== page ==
S& P mulls an upgrade for Eskom based on new debt relief plan
Energy CorrespondentCredit ratings agency S& P Global will keep a close watch on how the new debt relief plan for Eskom, announced by the Treasury in February, helps in strengthening the power utility’s liquidity over time, as it mulls upgrading its CCC+ rating.
The agency said on Wednesday it expected the R254bn debt relief agreement to be implemented over the next three years, to address Eskom’s near-term debt obligations and give the state-owned power utility room to focus on operational improvements and electricity sector reform targets.
It warned the ratings could be put under downward pressure if there is a delay in the implementation of the debt relief agreement beyond mid-2023, or if there is further unforeseen deterioration in Eskom’s operating performance.
"We expect the agreement to improve Eskom’s liquidity and capital structure, and put the company on a path to financial sustainability, notwithstanding severe operational challenges that remain. We therefore placed our ratings on Eskom on CreditWatch with positive implications," S& P Global said.
The agency now has Eskom on a "CCC+" issuer credit rating implying the utility was vulnerable to adverse economic conditions and would only be able to meet is financial commitments if conditions remained favourable.
The CreditWatch indicates the agency might raise the rating by one or more notches should the debt relief agreement help to improve Eskom’s liquidity over time and reduce the risks of a near-term default event.
It forecast that Eskom’s gross debt could narrow to about R255bn by the end of fiscal 2026 from where it stands now at about R420bn.
This would depend on Eskom meeting the conditions set by the Treasury that would see the loans replaced with equity issuances.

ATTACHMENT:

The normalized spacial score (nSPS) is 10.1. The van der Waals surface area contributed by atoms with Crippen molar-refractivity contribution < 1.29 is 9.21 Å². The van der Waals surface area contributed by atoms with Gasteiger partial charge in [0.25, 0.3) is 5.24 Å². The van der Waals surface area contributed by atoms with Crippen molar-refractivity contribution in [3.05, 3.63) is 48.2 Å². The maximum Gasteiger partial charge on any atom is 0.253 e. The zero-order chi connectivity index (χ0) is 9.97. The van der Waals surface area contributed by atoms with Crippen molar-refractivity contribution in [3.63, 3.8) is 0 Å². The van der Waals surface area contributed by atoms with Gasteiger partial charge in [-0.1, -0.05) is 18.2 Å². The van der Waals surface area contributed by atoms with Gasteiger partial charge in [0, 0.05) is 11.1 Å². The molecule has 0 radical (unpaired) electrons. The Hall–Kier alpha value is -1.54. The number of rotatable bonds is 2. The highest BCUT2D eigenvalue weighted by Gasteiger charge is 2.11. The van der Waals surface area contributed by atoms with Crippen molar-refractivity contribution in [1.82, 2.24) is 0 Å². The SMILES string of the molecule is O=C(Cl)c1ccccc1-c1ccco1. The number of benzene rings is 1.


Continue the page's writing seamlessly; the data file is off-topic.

If conditions are not met, the Treasury loans will attract interest at the market rate.
S& P said that despite the debt plan Eskom’s finances would remain sensitive to further deterioration in electricity generation volumes and management of its capital expenditure cycle.
It said that deteriorating electricity volume production coupled with weak economic growth conditions in SA would mean that Eskom would struggle to not meet anticipated revenue levels as approved by the energy regulator which awarded Eskom tariff increases of 18.5% in 2023 and 12.5% in 2024.
"With [load-shedding] expected to last for at least the next 24 months, we think lower electricity volumes supplied, high usage of expensive diesel-powered open cycle gas turbines and large working capital outflows due to nonpayment by municipalities, will remain key risks to cash flows," the ratings agency said.
Debt owed to Eskom by municipalities has doubled over the past four years from about R25bn to more than R50bn.
"We expect to resolve the CreditWatch in the coming quarters once the Eskom Debt Relief Bill has been signed and we obtain documentation on the terms and conditions of the agreement between the Treasury and Eskom. For an upgrade, we would also need to observe a track record of subordinated loans from the government being replaced with equity issued by Eskom."
Picture: ZIPHOZONKE LUSHABA